The Anatomy of a “Good Start”

Like a milepost on the way to market, a recent study by NPD Group shows that $55M in 3D-capable flat-panel TVs and BRD players were sold in the US in the first three months since their launch in February. In just going with the numbers, the mainstream press seize on the fact that the $55M in sales or about 20K sets represents just a tiny fraction of total TV sales.

To help put things in perspective, Riddhi Patel of iSuppli said, "Shipments of all types of LCD-TVs are expected to hit 170M this year, while shipments of LED-backlit sets will reach only 26M globally in 2010."

Insight Media pegs the 2010 3D sales number at 3.3M units, or just about 2% (1.94%) of iSuppli’s total unit TV sales number.

Global sales in 3D technology are likely to range between 50M units by 2015 (Insight Media forecast) to 78M units (iSuppli forecast) by the end of that year. According to Patel, "Robust growth of 3DTV sales appears to be assured during the next few years." But she cautions that full adoption of 3DTV is still hampered by issues of "standardization, content availability and interoperability of the 3D glasses."

But that’s just the point, anyone buying a 3DTV capable set today is either an early adopter, or wanting to "future-proof" a flat screen purchase they would have made anyway. For now, we see home 3D viewing as event driven, not a ubiquitous upgrade that forces the family to wear glasses every time they turn the set on, but rather an enhancement that adds to the viewing experience.

But does the $55M in sales represent a good start, or slow start for the industry? The LA Times took up the question today, with the headline: "3-D TV sets are selling, but no instant craze." They quote the NPD study and estimate that 20K sets were sold to make the $55M number. Then, they turned to CEA to get an overall 7M sets sold in the same period. That’s just 0.28% of the total sets sold in the same period. Let’s call that 3 TV sets out of every 1000 sets sold in the US were 3D capable in the first three months of sales.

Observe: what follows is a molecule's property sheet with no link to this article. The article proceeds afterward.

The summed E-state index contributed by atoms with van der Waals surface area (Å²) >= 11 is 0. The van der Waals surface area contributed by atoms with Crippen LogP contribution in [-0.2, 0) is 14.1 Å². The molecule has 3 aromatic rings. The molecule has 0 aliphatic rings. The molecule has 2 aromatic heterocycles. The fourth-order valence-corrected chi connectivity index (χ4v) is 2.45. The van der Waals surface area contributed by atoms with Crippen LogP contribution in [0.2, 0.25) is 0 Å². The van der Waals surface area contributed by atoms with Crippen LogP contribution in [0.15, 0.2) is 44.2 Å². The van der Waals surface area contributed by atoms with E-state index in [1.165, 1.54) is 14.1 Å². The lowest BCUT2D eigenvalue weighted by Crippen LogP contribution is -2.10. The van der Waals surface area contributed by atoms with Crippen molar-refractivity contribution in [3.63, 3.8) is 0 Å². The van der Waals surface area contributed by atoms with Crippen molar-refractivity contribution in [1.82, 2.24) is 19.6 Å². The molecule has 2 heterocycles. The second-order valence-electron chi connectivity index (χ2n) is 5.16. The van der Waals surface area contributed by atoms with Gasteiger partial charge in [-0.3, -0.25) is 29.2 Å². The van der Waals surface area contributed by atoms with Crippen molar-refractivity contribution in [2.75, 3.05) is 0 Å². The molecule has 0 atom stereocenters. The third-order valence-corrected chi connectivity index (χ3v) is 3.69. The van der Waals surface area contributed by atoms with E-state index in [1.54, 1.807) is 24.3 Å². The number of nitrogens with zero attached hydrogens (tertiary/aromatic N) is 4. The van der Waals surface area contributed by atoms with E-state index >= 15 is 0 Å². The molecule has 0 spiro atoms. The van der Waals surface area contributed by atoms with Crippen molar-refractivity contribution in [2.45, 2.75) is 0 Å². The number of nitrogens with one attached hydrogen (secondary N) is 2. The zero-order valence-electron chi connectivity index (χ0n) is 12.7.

At face value, it does seem like a slow start… But we think the early numbers suggests that the 3D CE-product market is about to catch fire among consumers. And, the party is just beginning, according to Ross Rubin, executive director at NPD. "3DTV and Blu-ray players are seeing steady growth even as major product line launches are slated for the coming months," he said.

In Europe, GfK Group said 25K 3DTVs had been sold by the end of May. Samsung was first over there with a 40-inch 3D set (UE40C7000) that started selling in late February, but the company recently upgraded its offering with a larger 46-inch display (UE46C8000) currently going head-to head with Panasonic’s 50-inch 3D capable PDP set. The point is, this is still early days for 3D in the US and Europe with plenty to still be worked out by the industry.

Also, the NPD numbers do not show some major 3D product rollouts (i.e. Sony’s), which hit the market in July, nor do they reflect the spike in demand some analysts predicted would come from the World Cup finals and their broadcast (in part) in 3D by ESPN.

Add to this a recent Parks study that looks at 3D content preference that seems to indicate 3D films will drive sales with 40% of the respondents saying they are interested in viewing movies in 3D on their TV. The string of 3D box office hits coming out of Hollywood of late will help drive demand for home 3D viewing even further.

So take your pick, is the glass half full, or half empty? "3DTV will be a premium home entertainment experience in 2010," said NPD’s Rubin. We agree, the road ahead for 3DTV adoption seems to be clear, particularly in mature TV regions like the US and Europe. There are still bumps to navigate. This includes quality of 3D content, availability of 3D content, as well as standards and interoperability issues (for both the TV sets, content delivery and glasses). Nevertheless, we see the summer 3D blockbusters and special 3D sports venues helping to heat up the market, giving those early adopters something new to show off in the living room.

By Steve Sechrist, Display Daily